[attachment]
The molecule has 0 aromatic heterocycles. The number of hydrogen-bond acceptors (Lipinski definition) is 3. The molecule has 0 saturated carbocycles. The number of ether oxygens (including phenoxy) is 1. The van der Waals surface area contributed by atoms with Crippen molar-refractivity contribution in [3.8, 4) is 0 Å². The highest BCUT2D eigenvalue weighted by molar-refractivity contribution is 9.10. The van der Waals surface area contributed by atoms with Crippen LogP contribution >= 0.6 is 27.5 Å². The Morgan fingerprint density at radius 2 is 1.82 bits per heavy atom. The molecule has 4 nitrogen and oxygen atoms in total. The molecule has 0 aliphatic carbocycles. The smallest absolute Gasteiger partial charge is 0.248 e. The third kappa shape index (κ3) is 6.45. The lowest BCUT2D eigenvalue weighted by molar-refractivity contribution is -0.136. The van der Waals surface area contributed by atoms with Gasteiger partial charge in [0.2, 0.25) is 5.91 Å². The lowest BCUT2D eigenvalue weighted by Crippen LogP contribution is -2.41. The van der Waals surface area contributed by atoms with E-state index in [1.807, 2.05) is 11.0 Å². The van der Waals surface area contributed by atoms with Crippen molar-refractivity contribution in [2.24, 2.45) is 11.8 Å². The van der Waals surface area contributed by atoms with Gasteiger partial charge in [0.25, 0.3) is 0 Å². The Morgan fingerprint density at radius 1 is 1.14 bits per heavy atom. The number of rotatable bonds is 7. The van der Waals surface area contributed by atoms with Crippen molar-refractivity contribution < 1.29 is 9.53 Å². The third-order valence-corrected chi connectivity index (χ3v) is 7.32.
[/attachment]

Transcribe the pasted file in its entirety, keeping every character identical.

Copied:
The molecule has 0 aromatic heterocycles. The number of hydrogen-bond acceptors (Lipinski definition) is 3. The molecule has 0 saturated carbocycles. The number of ether oxygens (including phenoxy) is 1. The van der Waals surface area contributed by atoms with Crippen molar-refractivity contribution in [3.8, 4) is 0 Å². The highest BCUT2D eigenvalue weighted by molar-refractivity contribution is 9.10. The van der Waals surface area contributed by atoms with Crippen LogP contribution >= 0.6 is 27.5 Å². The Morgan fingerprint density at radius 2 is 1.82 bits per heavy atom. The molecule has 4 nitrogen and oxygen atoms in total. The molecule has 0 aliphatic carbocycles. The smallest absolute Gasteiger partial charge is 0.248 e. The third kappa shape index (κ3) is 6.45. The lowest BCUT2D eigenvalue weighted by molar-refractivity contribution is -0.136. The van der Waals surface area contributed by atoms with Gasteiger partial charge in [0.2, 0.25) is 5.91 Å². The lowest BCUT2D eigenvalue weighted by Crippen LogP contribution is -2.41. The van der Waals surface area contributed by atoms with E-state index in [1.807, 2.05) is 11.0 Å². The van der Waals surface area contributed by atoms with Crippen molar-refractivity contribution in [2.24, 2.45) is 11.8 Å². The van der Waals surface area contributed by atoms with Gasteiger partial charge in [0.25, 0.3) is 0 Å². The Morgan fingerprint density at radius 1 is 1.14 bits per heavy atom. The number of rotatable bonds is 7. The van der Waals surface area contributed by atoms with Crippen molar-refractivity contribution < 1.29 is 9.53 Å². The third-order valence-corrected chi connectivity index (χ3v) is 7.32.